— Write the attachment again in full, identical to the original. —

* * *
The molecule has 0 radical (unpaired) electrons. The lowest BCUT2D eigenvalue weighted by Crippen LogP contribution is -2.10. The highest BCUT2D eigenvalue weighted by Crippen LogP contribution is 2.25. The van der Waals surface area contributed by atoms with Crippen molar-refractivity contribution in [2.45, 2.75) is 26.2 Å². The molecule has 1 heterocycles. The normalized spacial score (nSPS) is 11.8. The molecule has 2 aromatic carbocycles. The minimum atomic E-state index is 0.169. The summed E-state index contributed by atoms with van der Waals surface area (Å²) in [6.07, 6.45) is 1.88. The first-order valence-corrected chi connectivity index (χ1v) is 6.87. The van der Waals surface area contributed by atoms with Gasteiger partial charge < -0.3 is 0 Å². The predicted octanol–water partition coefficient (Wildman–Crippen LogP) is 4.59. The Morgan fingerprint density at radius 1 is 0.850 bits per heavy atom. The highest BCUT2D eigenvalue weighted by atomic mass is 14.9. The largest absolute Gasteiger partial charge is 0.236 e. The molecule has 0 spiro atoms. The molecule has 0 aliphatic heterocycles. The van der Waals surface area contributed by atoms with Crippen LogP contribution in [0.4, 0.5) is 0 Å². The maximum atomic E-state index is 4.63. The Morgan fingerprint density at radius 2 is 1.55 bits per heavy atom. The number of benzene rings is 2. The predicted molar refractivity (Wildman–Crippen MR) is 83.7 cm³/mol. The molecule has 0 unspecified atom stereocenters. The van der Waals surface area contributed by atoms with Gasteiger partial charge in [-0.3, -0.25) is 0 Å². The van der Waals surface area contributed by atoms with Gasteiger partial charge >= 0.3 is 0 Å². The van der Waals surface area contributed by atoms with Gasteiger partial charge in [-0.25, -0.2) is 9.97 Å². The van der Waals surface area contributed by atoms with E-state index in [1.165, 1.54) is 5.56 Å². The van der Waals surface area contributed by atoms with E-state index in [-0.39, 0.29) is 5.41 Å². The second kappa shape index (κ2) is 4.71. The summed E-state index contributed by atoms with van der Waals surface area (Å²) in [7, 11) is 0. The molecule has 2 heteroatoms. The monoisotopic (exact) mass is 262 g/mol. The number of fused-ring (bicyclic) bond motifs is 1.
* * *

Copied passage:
The molecule has 0 radical (unpaired) electrons. The lowest BCUT2D eigenvalue weighted by Crippen LogP contribution is -2.10. The highest BCUT2D eigenvalue weighted by Crippen LogP contribution is 2.25. The van der Waals surface area contributed by atoms with Crippen molar-refractivity contribution in [2.45, 2.75) is 26.2 Å². The molecule has 1 heterocycles. The normalized spacial score (nSPS) is 11.8. The molecule has 2 aromatic carbocycles. The minimum atomic E-state index is 0.169. The summed E-state index contributed by atoms with van der Waals surface area (Å²) in [6.07, 6.45) is 1.88. The first-order valence-corrected chi connectivity index (χ1v) is 6.87. The van der Waals surface area contributed by atoms with Gasteiger partial charge < -0.3 is 0 Å². The predicted octanol–water partition coefficient (Wildman–Crippen LogP) is 4.59. The Morgan fingerprint density at radius 1 is 0.850 bits per heavy atom. The highest BCUT2D eigenvalue weighted by atomic mass is 14.9. The largest absolute Gasteiger partial charge is 0.236 e. The molecule has 0 spiro atoms. The molecule has 0 aliphatic heterocycles. The van der Waals surface area contributed by atoms with Crippen LogP contribution in [0.4, 0.5) is 0 Å². The maximum atomic E-state index is 4.63. The Morgan fingerprint density at radius 2 is 1.55 bits per heavy atom. The number of benzene rings is 2. The predicted molar refractivity (Wildman–Crippen MR) is 83.7 cm³/mol. The molecule has 0 unspecified atom stereocenters. The van der Waals surface area contributed by atoms with Gasteiger partial charge in [-0.3, -0.25) is 0 Å². The van der Waals surface area contributed by atoms with Gasteiger partial charge >= 0.3 is 0 Å². The van der Waals surface area contributed by atoms with Gasteiger partial charge in [-0.25, -0.2) is 9.97 Å². The van der Waals surface area contributed by atoms with E-state index in [1.165, 1.54) is 5.56 Å². The van der Waals surface area contributed by atoms with E-state index in [-0.39, 0.29) is 5.41 Å². The second kappa shape index (κ2) is 4.71. The summed E-state index contributed by atoms with van der Waals surface area (Å²) in [7, 11) is 0. The molecule has 2 heteroatoms. The monoisotopic (exact) mass is 262 g/mol. The number of fused-ring (bicyclic) bond motifs is 1.